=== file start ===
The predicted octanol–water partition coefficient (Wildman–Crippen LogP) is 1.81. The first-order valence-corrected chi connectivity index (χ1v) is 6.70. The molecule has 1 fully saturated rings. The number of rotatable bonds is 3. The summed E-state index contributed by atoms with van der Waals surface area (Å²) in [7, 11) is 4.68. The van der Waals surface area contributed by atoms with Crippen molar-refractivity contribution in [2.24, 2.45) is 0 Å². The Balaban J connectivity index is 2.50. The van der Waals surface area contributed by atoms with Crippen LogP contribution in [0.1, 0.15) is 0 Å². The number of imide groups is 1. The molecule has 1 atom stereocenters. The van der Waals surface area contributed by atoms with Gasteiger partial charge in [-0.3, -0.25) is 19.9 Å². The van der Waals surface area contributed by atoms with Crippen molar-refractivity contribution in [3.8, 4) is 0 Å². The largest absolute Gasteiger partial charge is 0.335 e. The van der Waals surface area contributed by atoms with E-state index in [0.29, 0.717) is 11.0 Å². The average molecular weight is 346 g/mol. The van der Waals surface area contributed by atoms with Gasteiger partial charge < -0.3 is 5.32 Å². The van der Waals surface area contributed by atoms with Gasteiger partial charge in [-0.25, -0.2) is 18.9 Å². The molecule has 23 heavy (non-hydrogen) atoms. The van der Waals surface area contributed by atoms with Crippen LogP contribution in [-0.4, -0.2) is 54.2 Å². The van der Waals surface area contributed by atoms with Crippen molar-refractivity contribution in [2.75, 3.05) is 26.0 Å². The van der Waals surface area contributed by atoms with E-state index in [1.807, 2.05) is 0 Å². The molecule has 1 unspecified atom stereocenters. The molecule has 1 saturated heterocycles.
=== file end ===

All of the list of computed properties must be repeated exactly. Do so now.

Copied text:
The predicted octanol–water partition coefficient (Wildman–Crippen LogP) is 1.81. The first-order valence-corrected chi connectivity index (χ1v) is 6.70. The molecule has 1 fully saturated rings. The number of rotatable bonds is 3. The summed E-state index contributed by atoms with van der Waals surface area (Å²) in [7, 11) is 4.68. The van der Waals surface area contributed by atoms with Crippen molar-refractivity contribution in [2.24, 2.45) is 0 Å². The Balaban J connectivity index is 2.50. The van der Waals surface area contributed by atoms with Crippen LogP contribution in [0.1, 0.15) is 0 Å². The number of imide groups is 1. The molecule has 1 atom stereocenters. The van der Waals surface area contributed by atoms with Gasteiger partial charge in [-0.3, -0.25) is 19.9 Å². The van der Waals surface area contributed by atoms with Crippen molar-refractivity contribution in [3.8, 4) is 0 Å². The largest absolute Gasteiger partial charge is 0.335 e. The van der Waals surface area contributed by atoms with E-state index in [0.29, 0.717) is 11.0 Å². The average molecular weight is 346 g/mol. The van der Waals surface area contributed by atoms with Gasteiger partial charge < -0.3 is 5.32 Å². The van der Waals surface area contributed by atoms with Gasteiger partial charge in [-0.25, -0.2) is 18.9 Å². The molecule has 23 heavy (non-hydrogen) atoms. The van der Waals surface area contributed by atoms with Crippen LogP contribution in [-0.4, -0.2) is 54.2 Å². The van der Waals surface area contributed by atoms with Crippen molar-refractivity contribution in [2.75, 3.05) is 26.0 Å². The van der Waals surface area contributed by atoms with E-state index in [1.807, 2.05) is 0 Å². The molecule has 1 unspecified atom stereocenters. The molecule has 1 saturated heterocycles.